I initially wasn’t going to write anything about this for months, but it just seemed weird to not address what’s been going on after not posting on the blog for a month. It also didn’t seem right to just jump back into my regularly programmed content without talking about it. Everything about going through this hasn’t seemed right, but I guess that’s what happens when you experience a miscarriage.
Miscarriage. Another word that has entered my life and changed my life, forever.
If you follow me on Instagram, you’re aware of what Dustin and I have been going through this month. The first week of November, at our second prenatal appointment in which we expected to hear a heartbeat and get a due date, we found out that we were miscarrying. That we wouldn’t be parents. There wouldn’t be a Baby Carr joining our family in June. I still can’t find the right words to describe that kind of heartbreak – finding out that the baby you have been dreaming of and hoping for and already so in love with no longer exists. Devastating comes close, but it still doesn’t convey the depths of despair that we fell through over the last few weeks. It’s excruciating. It’s crippling. It’s total darkness.
Now we’re about a month removed from that awful day and life continues to move forward, as it always does. I get up, get dressed, and go to work. I try to put on a brave face while picking up the pieces of my life to see if I can put them back together. And I’m learning as I go.
I’m learning that there is no “back to normal”
This is something I already have ingrained, deep in my bones. After chemo, I desperately wanted to go back to my life before cancer. I wanted to be a normal teenager again. But there is no “back to normal” when you experience this level of grief and trauma. There is “before cancer” and “after cancer.” And I’m now learning that there is “before the miscarriage” and “after the miscarriage.”
Experiences like this stay with you, are engraved on your heart and leave scars on your soul. And now, I’m on a path to finding a new normal, one where my future looks different and one with new scars. Sometimes that future makes me so sad. And other times, that future makes me hopeful. Regardless, it is MY future and there is no changing the past, so I must do my best to move forward.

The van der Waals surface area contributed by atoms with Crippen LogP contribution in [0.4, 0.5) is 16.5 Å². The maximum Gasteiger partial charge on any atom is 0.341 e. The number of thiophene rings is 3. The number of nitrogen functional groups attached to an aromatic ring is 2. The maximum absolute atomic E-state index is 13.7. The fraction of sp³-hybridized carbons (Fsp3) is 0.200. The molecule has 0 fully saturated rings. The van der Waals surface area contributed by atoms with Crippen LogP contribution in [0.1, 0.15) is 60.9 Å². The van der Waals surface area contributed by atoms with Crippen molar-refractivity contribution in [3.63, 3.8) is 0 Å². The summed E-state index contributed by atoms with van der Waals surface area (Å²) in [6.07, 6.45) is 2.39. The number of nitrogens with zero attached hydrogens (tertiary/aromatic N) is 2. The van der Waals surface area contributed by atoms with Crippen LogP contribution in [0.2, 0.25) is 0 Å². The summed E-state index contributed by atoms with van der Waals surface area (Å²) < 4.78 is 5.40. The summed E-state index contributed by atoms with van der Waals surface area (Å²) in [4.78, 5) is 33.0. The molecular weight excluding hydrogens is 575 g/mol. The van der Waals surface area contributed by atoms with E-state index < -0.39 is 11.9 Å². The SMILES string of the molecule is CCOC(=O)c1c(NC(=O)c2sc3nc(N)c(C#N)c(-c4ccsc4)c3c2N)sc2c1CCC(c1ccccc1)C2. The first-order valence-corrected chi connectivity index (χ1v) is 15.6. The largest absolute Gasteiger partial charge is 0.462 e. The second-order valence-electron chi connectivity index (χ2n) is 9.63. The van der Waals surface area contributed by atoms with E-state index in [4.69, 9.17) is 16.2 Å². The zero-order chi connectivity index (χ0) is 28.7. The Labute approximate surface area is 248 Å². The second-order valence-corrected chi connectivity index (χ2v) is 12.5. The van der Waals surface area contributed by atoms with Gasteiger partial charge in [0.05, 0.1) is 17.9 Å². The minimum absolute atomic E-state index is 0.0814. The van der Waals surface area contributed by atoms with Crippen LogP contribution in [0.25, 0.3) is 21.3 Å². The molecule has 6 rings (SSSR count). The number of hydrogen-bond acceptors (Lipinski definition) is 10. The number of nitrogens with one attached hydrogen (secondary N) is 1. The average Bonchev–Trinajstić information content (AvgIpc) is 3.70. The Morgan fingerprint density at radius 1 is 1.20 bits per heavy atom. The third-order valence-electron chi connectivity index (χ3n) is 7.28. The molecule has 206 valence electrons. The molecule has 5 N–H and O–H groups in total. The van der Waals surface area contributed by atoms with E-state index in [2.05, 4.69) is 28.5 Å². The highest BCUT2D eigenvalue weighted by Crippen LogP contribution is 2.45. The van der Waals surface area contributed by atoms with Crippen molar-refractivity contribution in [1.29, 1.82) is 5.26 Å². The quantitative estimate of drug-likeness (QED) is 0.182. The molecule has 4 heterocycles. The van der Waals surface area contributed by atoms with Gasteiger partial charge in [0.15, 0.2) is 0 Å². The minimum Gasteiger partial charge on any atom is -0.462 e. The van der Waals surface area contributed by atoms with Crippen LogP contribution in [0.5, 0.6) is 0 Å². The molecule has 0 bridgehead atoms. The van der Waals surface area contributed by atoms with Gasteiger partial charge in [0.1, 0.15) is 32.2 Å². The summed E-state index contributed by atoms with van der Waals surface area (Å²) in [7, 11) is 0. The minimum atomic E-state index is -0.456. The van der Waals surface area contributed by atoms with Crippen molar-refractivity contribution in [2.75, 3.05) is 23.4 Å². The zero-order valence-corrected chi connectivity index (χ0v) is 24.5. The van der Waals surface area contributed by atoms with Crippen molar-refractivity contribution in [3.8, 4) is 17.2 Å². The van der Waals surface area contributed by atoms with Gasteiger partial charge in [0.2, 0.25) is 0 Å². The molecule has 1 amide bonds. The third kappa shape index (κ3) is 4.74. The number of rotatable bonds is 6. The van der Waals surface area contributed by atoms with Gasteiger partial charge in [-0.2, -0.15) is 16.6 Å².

I’m learning how complex grief is
For the first week, I literally felt like the sadness would swallow me up whole. I questioned everything about my life and who I am and my future. I questioned my faith. I felt like I had “done my time” so to say, with cancer, and wanted to know why I was being given another burden to carry. I found myself hating my body and feeling like it had betrayed me once again. I literally wanted to crawl out of my skin and sleep for days.
Every now and then, I would have moments of “why am I so sad?” We weren’t pregnant for very long, this happens very frequently, we didn’t meet this baby, it didn’t even have a heartbeat.
But here’s the truth: Dustin and I lost our baby. And that comes with a very deep and real pain that demands to be felt.
I’m learning that you can be sad and happy at the same time
A month out and I feel like I’m finding my footing again. I find myself smiling at silly things my dogs are doing. I find myself laughing at a joke my co-worker told. I find myself making plans for the weekend and feeling excited about them (instead of guilty for even making plans.) I find myself singing to songs on the radio, going shopping with some blogging friends, and wanting to respond to texts.
And even though I still feel that sadness all the time, I’m learning that I can be happy, too. I’m learning that I can still find joy, I can still pursue my passions, I can still laugh, and still grieve our loss and that it’s okay.
I’m learning that it’s okay to be sad. And that it’s okay to be happy. And that it is possible to still live a vibrant life with all those emotions.
When something bad happens, you have three choices: You can let it define you, let it destroy you, or let it strengthen you.
I’m learning that while it’s important to grieve, it’s also important to find hope and hold on to it. There was a point, a few weeks ago, where I felt myself seriously slipping down a slope and realizing that I wouldn’t be able to get back up if I didn’t do something. So, I cut and colored my hair. I bought some new clothes. I sat down and made some plans for my “new normal” and my future. I have allowed this experience to break me down and now I’m going to use it and build myself back up.
I want to be someone who would be proud to call me “mom.”
And so, that’s where I’m at right now. Finding my new normal, experiencing happiness while carrying sadness, and doing my best to move forward with hope.
Before finishing this post today, I want to try to express how deep my gratitude is to each and every single one of you. You have reached out and sent me messages, comments, card, flowers, and gifts, to let me know that I am not alone. You have opened my eyes to how much love and light and kindness surrounds me in my life. You have supported me and have been here for me through it all.
You have let me lean on you when I could not go on and you have carried me through the darkest days. You remind me that it is possible to live a vibrant life. Thank you. <3